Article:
LONDON, March 20, 2019
LONDON, March 20, 2019 /PRNewswire/ -- An independent grouping of doctors formed to act as a centre of knowledge and excellence in the rapidly developing field of medical cannabis has launched a set of prescribing guidelines for medical cannabis. The UK Medical Cannabis Clinicians Society (MCCS), alongside the All Party Parliamentary Group for Medical Cannabis under Prescription, has launched the guidelines against a back drop of the NHS guidelines and associated recommendations from various medical bodies resulting in virtually no NHS prescriptions being written since the law was changed on 1st November 2018 following high profile cases that hit the headlines last summer. This refusal to prescribe is causing widespread frustration and despair for patients.
Representatives of the MCCS will assemble for a photo call at 10 Downing Street at 3pm on March 20th to hand in a copy of the guidelines with a letter asking the Prime Minister to urge all involved in the Department of Health & Social Care and the NHS to take steps to address what appears to be a deadlock.
Professor Mike Barnes said, Chair of the MCCS said:
''The current guidance that exists for clinicians around prescribing cannabis-based medical products is limiting in the extreme. It gives a disproportionate weight to evidence that has come from double-blind randomised placebo-controlled trials. As a result, it fails to take into account the wide range of evidence of different forms from around the world demonstrating the efficacy of medical cannabis for a range of conditions. The MCCS guidance does take this other evidence into consideration along with the growing body of observational evidence that is available in the UK from the handful of patients that have been able to secure prescriptions.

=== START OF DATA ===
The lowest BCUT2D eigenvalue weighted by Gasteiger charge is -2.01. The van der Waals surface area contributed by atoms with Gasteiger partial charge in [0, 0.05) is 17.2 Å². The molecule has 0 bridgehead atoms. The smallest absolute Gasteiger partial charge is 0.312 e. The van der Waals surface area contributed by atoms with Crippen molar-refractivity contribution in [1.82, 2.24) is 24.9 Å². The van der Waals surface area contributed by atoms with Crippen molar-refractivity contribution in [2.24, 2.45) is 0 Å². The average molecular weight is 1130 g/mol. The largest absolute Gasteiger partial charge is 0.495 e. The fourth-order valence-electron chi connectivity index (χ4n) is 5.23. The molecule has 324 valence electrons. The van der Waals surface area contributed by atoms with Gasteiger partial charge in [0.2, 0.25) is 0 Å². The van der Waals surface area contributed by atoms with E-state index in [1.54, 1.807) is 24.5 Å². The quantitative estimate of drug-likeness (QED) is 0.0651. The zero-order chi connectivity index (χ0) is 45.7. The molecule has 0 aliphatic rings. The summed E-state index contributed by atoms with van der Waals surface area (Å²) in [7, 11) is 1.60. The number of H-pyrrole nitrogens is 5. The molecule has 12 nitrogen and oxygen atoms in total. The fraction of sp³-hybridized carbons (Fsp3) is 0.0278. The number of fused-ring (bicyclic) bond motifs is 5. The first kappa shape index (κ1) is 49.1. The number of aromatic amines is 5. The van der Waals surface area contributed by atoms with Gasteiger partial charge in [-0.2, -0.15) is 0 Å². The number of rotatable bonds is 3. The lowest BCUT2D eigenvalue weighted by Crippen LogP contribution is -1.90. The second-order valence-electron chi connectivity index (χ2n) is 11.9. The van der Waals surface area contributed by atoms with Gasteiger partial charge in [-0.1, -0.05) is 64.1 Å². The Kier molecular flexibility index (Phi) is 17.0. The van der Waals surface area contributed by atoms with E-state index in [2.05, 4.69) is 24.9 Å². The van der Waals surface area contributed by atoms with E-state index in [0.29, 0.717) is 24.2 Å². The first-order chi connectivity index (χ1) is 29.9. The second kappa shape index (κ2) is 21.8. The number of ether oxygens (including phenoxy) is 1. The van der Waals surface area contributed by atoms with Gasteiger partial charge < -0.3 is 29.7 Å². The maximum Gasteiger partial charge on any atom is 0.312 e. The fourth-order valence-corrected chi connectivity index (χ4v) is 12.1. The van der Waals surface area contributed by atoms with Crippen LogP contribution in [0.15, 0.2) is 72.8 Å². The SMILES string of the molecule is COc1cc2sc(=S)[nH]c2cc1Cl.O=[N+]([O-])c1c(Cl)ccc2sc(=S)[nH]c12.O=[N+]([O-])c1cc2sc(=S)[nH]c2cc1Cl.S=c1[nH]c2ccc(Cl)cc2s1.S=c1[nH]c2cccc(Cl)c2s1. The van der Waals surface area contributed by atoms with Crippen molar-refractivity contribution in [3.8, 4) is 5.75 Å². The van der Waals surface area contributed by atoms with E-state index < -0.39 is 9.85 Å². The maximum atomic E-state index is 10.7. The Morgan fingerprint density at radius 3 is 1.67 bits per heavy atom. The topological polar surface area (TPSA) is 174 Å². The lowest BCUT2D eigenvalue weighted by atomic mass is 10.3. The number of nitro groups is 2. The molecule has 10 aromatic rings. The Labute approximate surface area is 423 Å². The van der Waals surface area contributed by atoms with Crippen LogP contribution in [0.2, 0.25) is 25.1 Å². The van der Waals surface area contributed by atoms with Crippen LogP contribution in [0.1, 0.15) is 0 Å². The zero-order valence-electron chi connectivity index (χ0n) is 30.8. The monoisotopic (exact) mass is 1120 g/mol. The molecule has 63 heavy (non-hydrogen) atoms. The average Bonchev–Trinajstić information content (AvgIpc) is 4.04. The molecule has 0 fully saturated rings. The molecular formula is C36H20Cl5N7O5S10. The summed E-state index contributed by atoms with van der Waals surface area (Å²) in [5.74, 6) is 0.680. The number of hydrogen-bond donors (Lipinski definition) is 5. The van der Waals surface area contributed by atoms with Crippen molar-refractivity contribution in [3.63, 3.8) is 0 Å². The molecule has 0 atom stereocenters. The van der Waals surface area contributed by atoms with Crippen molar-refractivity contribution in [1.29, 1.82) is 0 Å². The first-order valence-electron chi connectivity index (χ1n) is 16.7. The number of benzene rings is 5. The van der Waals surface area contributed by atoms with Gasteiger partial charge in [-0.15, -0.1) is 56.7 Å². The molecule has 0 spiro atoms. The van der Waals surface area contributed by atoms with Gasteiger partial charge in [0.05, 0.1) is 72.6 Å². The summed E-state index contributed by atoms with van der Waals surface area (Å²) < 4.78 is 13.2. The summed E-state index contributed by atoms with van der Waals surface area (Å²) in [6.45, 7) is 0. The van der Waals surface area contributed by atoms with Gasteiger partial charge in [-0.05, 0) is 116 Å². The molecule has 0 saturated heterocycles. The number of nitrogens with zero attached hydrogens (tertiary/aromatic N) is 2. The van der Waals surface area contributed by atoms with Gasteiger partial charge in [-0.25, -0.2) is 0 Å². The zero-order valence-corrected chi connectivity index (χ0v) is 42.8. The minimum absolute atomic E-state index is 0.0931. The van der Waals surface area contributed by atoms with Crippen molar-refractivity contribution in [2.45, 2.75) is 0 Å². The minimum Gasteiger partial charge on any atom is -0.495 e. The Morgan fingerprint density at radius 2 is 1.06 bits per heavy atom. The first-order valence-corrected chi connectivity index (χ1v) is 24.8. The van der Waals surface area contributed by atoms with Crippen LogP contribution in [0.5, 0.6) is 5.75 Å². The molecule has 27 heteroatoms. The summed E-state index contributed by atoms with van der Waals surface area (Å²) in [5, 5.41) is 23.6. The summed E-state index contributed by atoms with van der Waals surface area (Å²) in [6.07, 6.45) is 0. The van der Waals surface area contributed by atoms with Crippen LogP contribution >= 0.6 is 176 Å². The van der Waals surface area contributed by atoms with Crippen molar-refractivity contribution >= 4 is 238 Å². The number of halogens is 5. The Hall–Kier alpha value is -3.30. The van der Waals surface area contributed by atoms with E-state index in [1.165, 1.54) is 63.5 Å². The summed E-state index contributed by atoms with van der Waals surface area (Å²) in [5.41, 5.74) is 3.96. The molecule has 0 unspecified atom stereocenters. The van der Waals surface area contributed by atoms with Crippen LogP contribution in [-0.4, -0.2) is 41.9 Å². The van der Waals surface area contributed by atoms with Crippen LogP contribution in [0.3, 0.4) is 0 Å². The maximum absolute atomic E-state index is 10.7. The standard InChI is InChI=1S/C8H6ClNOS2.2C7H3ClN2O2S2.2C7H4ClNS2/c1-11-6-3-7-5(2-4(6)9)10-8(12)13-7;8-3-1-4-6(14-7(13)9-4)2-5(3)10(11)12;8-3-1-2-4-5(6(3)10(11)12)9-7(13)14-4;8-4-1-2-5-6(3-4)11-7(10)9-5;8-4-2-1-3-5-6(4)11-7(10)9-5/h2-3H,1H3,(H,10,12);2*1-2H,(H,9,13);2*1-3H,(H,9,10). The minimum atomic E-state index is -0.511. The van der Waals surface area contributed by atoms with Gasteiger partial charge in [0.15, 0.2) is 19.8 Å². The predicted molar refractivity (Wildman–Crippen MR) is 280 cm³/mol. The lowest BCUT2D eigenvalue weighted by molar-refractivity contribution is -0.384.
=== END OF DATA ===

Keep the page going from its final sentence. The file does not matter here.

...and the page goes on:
"We hope that the NHS and medical bodies will welcome the publication of our guidelines and view them with an open mind. Therefore, I strongly urge the NHS and Department for Health and Social Care to consider the guidelines and recommendations that we are hand-delivering today.
"The All Party Parliamentary Group (APPG) on Medical Cannabis Under Prescription has welcomed the publication of the guidelines."
Co-Chair of the APPG, Sir Mike Penning MP said:
''One year ago, today I sat with the family of Alfie Dingley and the Prime Minister in Number 10 as they spoke of how their entire lives had been transformed in Holland when 6 year old epilepsy sufferer Alfie Dingley had access to medical cannabis. The Prime Minister and the Home Office acted quickly to ensure Alfie was able to access his medicine in the UK. Alfie has now gone as long as 300 days between seizures and his life has been transformed. His case paved the way for a series of events which led to the Home Secretary taking the bold and decisive decision to reschedule medical cannabis. But to the best of my understanding not a single new NHS prescription has been written for a THC bearing medical cannabis product since the law change. Even Alfie's NHS Trust will not prescribe, forcing his parents to find a work-around. Patients and their families are left frustrated and devastated. I am particularly aware of a group of families, each with a child suffering from intractable epilepsy similar in severity that affecting Alfie. They are left in the frankly cruel situation of knowing that medical cannabis is now legal here, but they can't get it and may have to consider either fundraising to go abroad or bring back the medicine illegally."
Tonia Antoniazzi MP, Co-Chair of the APPG added:
''I urge the Department of Health and Social Care to review these guidelines and interact with the MCCS to ensure they can find a way forward to widen access. Patients and families were given so much hope when the law changed in November but now they are in despair. Many of the epileptic child cases that I am aware of are routinely prescribed dangerous cocktails of powerful drugs designed for adults. Its incomprehensible to me why patients are not being allowed to try medical cannabis which has been so life-transforming for patients like Alfie Dingley, who's mum Hannah is here with us today."
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